Accordingly, the end of the Moabites and Ammonites is not good. Isaiah upbraids the Moabites for their insolence against Jerusalem, predicting their destruction by Arabs. “The heart of the land of Moab cries aloud in itself as far as Zoar” (Is. 15:5) — as if ruing the very origin of their existence. Lot was originally called to safety not in Zoar, the small town near Sodom, but up into the mountains. Despite that God had just saved his life from Sodom, Lot irrationally did not trust God to preserve his life in the highland wilderness. He asked instead to be given refuge at Zoar, not at all a big city of sin like Sodom or Gomorrah, but not the symbolical, paradisal mountains which God had prepared for him either. God saw his weakness and graciously provided refuge for Lot in Zoar. Surely God knew this already when commanding him to go to the mountains, that he would not be strong enough in faith to go; yet it was important that Lot be made aware of the weakness himself.

It was to no avail. Weak in all kinds of faith, Lot did not last long before leaving the community at Zoar. All his neighbors in Sodom, recall, had surrounded his home and threatened to break in, rape, and murder him, his family, and his guests, the latter of whom he righteously insisted on protecting. Then he was told his entire city, the world as he knew it, would presently be destroyed and he had to flee immediately. The ensuing panic that gripped him and his family “threw them into confusion” such that they couldn’t follow the simple direction to run for their lives and had to be led out and away from Sodom forcibly by hand, the Lord being merciful to them. Then his wife, his potential for future growth, as though mimicking his weakness, could not escape the gravity of temptation and looked back, returning to Sodom with her attention and immediately perishing as if she hadn’t escaped at all.

Lot left Zoar. He could not bear to trust any neighbors, not after Sodom. He took his daughters and fled to the mountains of symbolic thinking where he was originally called, but now he was entering this space not in obedience but with lack of faith in anyone but himself. Pride led him up the mountain, yet he hid in a cave as if mocking humility. That is where he, alone and unaware of himself, was violated by his own thoughts.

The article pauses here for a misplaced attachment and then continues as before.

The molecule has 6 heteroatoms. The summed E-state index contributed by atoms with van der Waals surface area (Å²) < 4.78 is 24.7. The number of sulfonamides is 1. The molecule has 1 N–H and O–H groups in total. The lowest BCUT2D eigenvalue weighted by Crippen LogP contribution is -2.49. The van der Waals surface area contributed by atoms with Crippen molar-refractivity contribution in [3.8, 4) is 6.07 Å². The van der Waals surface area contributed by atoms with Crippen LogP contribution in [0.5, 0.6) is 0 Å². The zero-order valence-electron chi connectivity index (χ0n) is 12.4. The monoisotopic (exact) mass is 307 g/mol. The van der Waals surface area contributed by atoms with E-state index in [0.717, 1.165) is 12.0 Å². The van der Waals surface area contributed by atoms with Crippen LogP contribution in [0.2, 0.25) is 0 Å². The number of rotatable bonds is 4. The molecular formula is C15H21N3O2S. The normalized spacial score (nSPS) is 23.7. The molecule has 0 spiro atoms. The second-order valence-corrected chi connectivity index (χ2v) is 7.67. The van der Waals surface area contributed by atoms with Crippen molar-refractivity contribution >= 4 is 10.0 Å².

The pattern I’m laying out by retelling this narrative — I’m not sure how much interpretation to put on top of it. I am writing out of immediate inspiration by the recent Symbolic Life conversation between JP Marceau and Jonathan Pageau, but I’m also being fairly autobiographical, not in a straightforward way but typologically. I would think other readers would be able to trace patterns of this story in their lives, too. There are many more ways I could particularize the interpretation, but as I did so I would also be narrowing its potential applications. So I want to say just one more thing about Lot and leave it at that.

I imagine a situation where a man who met Lot in Zoar shows some concern for him and visits his cave up in the mountains every so often. The Zoarite offers Lot some human engagement knowing that is what he needs, but whenever they talk, Lot just goes on and on about his daughters: how much he loves them, how great they are, how important they are. Lot looks for confirmation from the Zoarite about the supreme value of his daughters, and what is the Zoarite to say? “My dear neighbor, I’m sure your daughters are great, real blessings from God as you say. I’ve got nothing against your daughters. But Lot, c’mon, you’re living with them all alone in a cave… Whose kids are those?”